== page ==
When Steve Katsadouros immigrated to the U.S. from Greece as a young child, he probably had no idea he would be a merchant of Americana. Steve and his wife Dora bought Hot Dog World in Hendersonville, NC from her father in 1987 and for over 30 years they have been dressing up dogs to each customer’s delight.

When do we have a hot dog? Maybe it’s at the ballpark, maybe it’s at the stadium—somewhere that we just feel good. It’s Americana.

Steve Katsadouros, Hot Dog World owner and operator

On the Fourth of July, Americans enjoy some 150 million hot dogs. Between Memorial Day and Labor Day, Americans eat a staggering 7 billion hot dogs.

At Hot Dog World in Hendersonville, NC, employees serve up their fair share of the American classic, to people who come from all over the country for a made-to-order frank.

“We sell about 6,000-7,000 hot dogs a week,” says Steve Katsadouros, the owner and operator of Hot Dog World since 1986.

Katsadouros’s journey to becoming owner of Hot Dog World, and making it into what it is today, is about as American as the hot dog itself.

His family immigrated from Greece to the United States in 1972. He grew up in Charlotte, NC, and went on to attend UNC-Chapel Hill, graduating in 1982. Then Katsadouros met his wife Dora, and after that was when a business dream started to form and become a reality, all at once.

“Dora’s father had ran a hot dog stand in Albany, Georgia, and he was successful—he was very good at it. So he retired … But he got bored, and wanted to open up the hot dog stand again. And we started to work at the business,” says Katsadouros.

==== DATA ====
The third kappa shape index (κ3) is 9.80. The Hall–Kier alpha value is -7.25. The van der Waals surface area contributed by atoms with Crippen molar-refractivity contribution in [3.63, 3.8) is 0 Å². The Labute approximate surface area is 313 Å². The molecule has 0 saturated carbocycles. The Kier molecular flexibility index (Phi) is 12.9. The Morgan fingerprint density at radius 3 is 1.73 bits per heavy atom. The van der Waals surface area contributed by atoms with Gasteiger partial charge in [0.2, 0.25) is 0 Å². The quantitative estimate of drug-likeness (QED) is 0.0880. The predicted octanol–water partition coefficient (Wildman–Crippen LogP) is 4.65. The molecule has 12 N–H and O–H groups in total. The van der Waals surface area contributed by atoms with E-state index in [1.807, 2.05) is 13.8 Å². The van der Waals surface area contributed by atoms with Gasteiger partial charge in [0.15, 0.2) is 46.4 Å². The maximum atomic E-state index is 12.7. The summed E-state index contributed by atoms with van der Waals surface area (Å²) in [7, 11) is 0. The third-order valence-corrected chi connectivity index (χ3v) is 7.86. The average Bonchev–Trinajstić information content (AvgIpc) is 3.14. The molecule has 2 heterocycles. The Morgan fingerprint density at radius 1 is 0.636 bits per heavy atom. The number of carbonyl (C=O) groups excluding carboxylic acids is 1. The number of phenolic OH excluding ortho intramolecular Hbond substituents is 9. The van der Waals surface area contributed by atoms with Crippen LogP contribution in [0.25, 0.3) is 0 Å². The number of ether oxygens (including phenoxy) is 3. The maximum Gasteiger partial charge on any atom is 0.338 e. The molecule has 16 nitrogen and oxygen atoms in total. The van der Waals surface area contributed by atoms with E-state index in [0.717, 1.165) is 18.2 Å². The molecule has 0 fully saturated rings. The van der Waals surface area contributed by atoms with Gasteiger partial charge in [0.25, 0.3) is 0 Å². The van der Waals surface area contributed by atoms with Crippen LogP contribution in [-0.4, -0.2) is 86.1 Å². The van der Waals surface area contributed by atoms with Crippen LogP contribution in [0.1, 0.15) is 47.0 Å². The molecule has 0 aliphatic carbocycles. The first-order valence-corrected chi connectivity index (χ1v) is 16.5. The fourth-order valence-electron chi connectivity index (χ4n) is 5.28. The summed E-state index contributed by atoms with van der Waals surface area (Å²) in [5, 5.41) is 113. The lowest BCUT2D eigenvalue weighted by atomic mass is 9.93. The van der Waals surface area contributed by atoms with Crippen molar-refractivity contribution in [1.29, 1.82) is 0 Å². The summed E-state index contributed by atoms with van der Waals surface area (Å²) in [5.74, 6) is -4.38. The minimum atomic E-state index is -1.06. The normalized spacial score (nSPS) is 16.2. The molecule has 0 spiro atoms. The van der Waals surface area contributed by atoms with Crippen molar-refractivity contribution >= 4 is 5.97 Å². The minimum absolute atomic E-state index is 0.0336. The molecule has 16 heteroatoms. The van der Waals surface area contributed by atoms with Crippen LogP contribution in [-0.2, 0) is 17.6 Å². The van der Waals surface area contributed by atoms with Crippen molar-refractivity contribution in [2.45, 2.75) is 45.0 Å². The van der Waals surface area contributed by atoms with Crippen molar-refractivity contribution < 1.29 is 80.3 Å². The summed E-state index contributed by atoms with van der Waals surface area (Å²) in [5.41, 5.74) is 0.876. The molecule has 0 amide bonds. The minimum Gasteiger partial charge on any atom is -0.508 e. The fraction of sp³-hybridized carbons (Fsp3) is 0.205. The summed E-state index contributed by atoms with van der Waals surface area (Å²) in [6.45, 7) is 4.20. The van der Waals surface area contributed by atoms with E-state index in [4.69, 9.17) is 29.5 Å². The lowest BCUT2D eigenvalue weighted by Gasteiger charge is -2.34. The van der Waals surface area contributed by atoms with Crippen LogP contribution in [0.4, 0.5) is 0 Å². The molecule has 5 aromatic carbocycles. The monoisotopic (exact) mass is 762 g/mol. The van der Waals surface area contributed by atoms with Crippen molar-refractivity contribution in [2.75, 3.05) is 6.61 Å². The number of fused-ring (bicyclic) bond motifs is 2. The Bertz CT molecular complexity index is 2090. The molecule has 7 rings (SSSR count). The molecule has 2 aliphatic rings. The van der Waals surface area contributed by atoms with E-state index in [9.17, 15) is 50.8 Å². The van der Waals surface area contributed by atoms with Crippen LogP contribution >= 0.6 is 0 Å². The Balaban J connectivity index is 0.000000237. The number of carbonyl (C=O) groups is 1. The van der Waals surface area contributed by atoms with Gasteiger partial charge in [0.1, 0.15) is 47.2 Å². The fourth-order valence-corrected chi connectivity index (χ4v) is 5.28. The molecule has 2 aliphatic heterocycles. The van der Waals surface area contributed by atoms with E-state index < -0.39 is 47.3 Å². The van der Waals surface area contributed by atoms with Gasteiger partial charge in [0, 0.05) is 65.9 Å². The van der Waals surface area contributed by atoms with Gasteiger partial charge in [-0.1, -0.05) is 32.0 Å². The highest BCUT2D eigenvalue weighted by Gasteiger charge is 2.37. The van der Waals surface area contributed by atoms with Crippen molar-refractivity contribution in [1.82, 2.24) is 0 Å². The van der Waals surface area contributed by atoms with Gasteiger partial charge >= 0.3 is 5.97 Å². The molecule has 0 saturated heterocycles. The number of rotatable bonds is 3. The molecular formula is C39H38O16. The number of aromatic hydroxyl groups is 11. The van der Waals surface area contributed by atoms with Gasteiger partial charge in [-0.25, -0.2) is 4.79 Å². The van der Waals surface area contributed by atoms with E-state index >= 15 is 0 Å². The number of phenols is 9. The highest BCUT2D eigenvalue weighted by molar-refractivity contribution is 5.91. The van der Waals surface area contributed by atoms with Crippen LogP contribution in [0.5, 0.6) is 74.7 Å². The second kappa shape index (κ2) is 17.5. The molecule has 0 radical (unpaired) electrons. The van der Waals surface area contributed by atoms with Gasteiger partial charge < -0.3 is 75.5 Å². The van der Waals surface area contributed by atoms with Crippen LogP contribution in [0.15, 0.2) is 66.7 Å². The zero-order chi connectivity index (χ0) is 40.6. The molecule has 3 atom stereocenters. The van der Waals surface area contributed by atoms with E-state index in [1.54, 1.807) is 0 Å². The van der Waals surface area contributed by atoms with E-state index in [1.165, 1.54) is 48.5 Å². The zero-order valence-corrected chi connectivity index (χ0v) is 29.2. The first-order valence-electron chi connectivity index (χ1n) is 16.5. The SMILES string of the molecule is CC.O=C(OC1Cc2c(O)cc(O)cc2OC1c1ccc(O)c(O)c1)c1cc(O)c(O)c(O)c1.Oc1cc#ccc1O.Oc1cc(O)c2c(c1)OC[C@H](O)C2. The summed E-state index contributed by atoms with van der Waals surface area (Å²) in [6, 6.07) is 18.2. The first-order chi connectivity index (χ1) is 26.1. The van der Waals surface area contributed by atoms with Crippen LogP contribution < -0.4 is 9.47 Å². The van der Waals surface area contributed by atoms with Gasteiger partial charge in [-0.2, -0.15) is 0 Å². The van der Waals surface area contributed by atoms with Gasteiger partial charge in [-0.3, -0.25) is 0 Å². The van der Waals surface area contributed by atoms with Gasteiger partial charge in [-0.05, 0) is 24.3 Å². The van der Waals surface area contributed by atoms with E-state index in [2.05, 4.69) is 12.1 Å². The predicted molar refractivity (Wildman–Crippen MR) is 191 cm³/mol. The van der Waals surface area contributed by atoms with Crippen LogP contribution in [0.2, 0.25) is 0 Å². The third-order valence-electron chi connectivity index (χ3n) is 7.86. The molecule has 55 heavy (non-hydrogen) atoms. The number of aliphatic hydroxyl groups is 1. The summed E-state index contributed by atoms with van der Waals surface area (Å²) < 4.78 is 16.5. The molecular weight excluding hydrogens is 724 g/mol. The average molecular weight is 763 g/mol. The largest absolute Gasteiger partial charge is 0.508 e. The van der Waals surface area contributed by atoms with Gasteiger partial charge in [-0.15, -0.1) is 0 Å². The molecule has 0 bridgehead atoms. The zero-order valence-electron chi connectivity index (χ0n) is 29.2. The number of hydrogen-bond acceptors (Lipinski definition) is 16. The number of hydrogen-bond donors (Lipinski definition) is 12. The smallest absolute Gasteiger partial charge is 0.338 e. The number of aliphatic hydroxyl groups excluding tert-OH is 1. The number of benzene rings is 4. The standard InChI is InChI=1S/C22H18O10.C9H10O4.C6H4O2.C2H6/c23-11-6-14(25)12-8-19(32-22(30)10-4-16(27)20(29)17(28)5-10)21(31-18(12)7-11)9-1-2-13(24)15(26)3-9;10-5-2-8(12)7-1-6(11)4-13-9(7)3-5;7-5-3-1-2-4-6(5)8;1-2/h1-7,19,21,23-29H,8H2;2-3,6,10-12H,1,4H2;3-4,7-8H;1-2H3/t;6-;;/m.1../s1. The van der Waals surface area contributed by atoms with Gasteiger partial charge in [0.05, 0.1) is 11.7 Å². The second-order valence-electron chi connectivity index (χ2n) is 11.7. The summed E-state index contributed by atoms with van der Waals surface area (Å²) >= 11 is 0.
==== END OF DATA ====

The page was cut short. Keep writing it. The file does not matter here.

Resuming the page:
Today, while the majority of their customer base is local Hendersonville, people come in from a variety of locations, including upstate South Carolina and Florida.

“People just enjoy a hot dog, and having the ability to dress it up as they like it makes a difference; from nothing on it at all, to just loading it up,” says Katsadouros.

The house favorite is the slaw dog: a hot dog with mustard, chili, onion and slaw on top. But customers can order one however they like it—even if that means ordering peanut butter on top.

“Who are we to say it’s not good?” asks Katsadouros, referring to the peanut butter request—the most interesting way he’s seen someone dress up a hot dog. “We make it, but I must confess, I’ve never tried it.”

Items inspired by the owner’s Greek heritage are also on the menu, at the request of the customers.

“They’d say, ‘Oh, there’s not a place here that serves a Greek salad.’ Later, we got a request for a gyro sandwich; nobody served a gyro here.” Now those items are both listed on the menu. But hot dogs, the business’s namesake, remain a central part of the establishment.

The way Katsadouros sees it, hot dogs are pretty much synonymous with a good time.

“When do we have a hot dog? Maybe it’s at the ballpark, maybe it’s at the stadium—somewhere that we just feel good,” he says. “It’s Americana.”

Katsadouros and his employees, including partner Thanasi Tsakalos, who’s worked with him going on 20 years, work to create that good time feeling and a quality experience.

“In the 30 years that we’ve been in business, people have come to recognize us for outstanding service, quality food and something different,” says Katsadouros. “We hope 100 percent of the people leave happy and satisfied.”

 


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